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Senior Bear Spent 7 Years Being Forced To ‘Dance’ On Streets For Money

For Raju the bear, every day was filled with sadness.

With a rope strung through his nose controlling his every move, Raju was forced by his owner to “dance” on the streets of India to earn tips.

To passersby, it looked like he was dancing — but Raju was really just squirming in pain as his owner pulled the rope back and forth like a cruel puppeteer.

This was the life of Raju and countless other sloth bears on the streets of India, where the practice had been popular for nearly 400 years.

As people began to speak out against the neglect, the practice was outlawed in 1972, and wildlife protection groups worked to rescue the bears one by one, cutting their ropes and ending their torture.

But Raju was still trapped — until Wildlife SOS found the bear and brought him to safety in 2009.

He was the only endangered sloth bear who was left in the industry, marking the historic end of the illegal practice in the country.

Sixteen-year-old Raju has the greatest life now at the Wildlife SOS Bannerghatta Bear Rescue Center — but his rescuers will never forget the heartbreaking neglect he survived.

“The scars on Raju’s disfigured muzzle and several missing teeth act as a constant reminder of the cruelty inflicted upon hundreds of innocent bear lives, all in the name of the dancing bear practice that was once prevalent in India,” Geeta Seshamani, cofounder of Wildlife SOS, said in a statement. “However, Raju turned out to be a bear of extraordinary emotional strength and character, despite everything he had been through in the past.”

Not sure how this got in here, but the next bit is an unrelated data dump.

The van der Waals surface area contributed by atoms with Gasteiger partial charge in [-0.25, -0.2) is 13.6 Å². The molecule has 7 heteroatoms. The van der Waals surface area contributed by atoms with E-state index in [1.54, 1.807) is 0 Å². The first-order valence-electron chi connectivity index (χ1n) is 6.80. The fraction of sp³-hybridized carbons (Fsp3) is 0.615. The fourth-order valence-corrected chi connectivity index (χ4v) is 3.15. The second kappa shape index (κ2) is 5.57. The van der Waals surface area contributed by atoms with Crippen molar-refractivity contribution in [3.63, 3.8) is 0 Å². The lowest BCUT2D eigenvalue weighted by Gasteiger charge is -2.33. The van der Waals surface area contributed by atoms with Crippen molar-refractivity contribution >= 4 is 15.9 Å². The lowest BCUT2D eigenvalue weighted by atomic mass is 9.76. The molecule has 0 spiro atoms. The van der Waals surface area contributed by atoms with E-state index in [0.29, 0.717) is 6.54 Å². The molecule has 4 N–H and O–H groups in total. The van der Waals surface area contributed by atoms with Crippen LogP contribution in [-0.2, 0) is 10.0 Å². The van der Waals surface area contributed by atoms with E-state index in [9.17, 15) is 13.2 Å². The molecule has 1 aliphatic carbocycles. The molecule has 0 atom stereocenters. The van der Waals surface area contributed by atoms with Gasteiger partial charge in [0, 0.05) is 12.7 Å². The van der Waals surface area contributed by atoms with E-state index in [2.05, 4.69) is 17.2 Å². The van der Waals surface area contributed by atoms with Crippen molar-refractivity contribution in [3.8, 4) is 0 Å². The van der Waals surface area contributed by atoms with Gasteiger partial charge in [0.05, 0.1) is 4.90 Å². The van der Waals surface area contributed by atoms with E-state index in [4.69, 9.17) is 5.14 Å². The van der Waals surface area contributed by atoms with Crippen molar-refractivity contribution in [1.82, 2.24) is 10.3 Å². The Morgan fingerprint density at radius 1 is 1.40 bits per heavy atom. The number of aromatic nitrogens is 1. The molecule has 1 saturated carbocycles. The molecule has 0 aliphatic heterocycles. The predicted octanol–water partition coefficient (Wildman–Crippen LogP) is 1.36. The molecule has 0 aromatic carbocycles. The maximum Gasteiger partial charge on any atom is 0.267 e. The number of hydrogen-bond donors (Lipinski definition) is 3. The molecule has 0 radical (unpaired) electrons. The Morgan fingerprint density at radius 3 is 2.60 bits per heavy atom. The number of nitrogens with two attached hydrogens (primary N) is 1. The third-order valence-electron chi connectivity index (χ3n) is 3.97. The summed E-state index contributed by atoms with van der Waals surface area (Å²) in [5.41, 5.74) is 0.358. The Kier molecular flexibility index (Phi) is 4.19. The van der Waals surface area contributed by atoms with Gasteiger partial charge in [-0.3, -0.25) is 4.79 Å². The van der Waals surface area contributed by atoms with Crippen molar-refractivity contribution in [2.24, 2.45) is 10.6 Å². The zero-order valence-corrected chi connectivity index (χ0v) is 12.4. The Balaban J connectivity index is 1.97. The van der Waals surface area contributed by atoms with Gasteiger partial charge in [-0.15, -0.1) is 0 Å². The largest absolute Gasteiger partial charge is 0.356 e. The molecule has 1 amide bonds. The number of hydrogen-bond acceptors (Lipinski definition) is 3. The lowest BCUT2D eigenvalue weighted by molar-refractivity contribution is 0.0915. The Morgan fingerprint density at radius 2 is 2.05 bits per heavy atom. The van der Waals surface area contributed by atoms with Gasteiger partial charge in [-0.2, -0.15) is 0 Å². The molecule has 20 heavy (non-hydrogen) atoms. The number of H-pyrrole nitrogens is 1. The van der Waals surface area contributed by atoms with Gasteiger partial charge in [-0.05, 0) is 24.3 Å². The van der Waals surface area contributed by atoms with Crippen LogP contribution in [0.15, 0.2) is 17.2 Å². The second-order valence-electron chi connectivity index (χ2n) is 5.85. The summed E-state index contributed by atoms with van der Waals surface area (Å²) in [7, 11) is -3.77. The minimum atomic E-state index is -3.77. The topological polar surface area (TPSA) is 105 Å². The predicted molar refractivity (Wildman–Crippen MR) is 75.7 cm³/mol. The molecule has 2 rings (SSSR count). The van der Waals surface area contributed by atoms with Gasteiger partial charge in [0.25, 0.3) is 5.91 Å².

This year, Raju is celebrating his ninth year of freedom at the sanctuary, where he lives alongside hundreds of other bears. Instead of living in pain, he spends his days foraging for snacks, climbing trees and laying in the sun.

The journey here hasn’t been easy — but Raju has finally found peace, thanks to his rescuers.

“Over the years, we have watched Raju grow and transform into a strong and spirited bear,” Dr Arun. A. Sha, director of the rescue’s veterinary operations, said. “It has been a great journey for all of us, from the place where all hope seemed to be lost to this little haven where Raju and hundreds of other bears have found a home and their freedom.”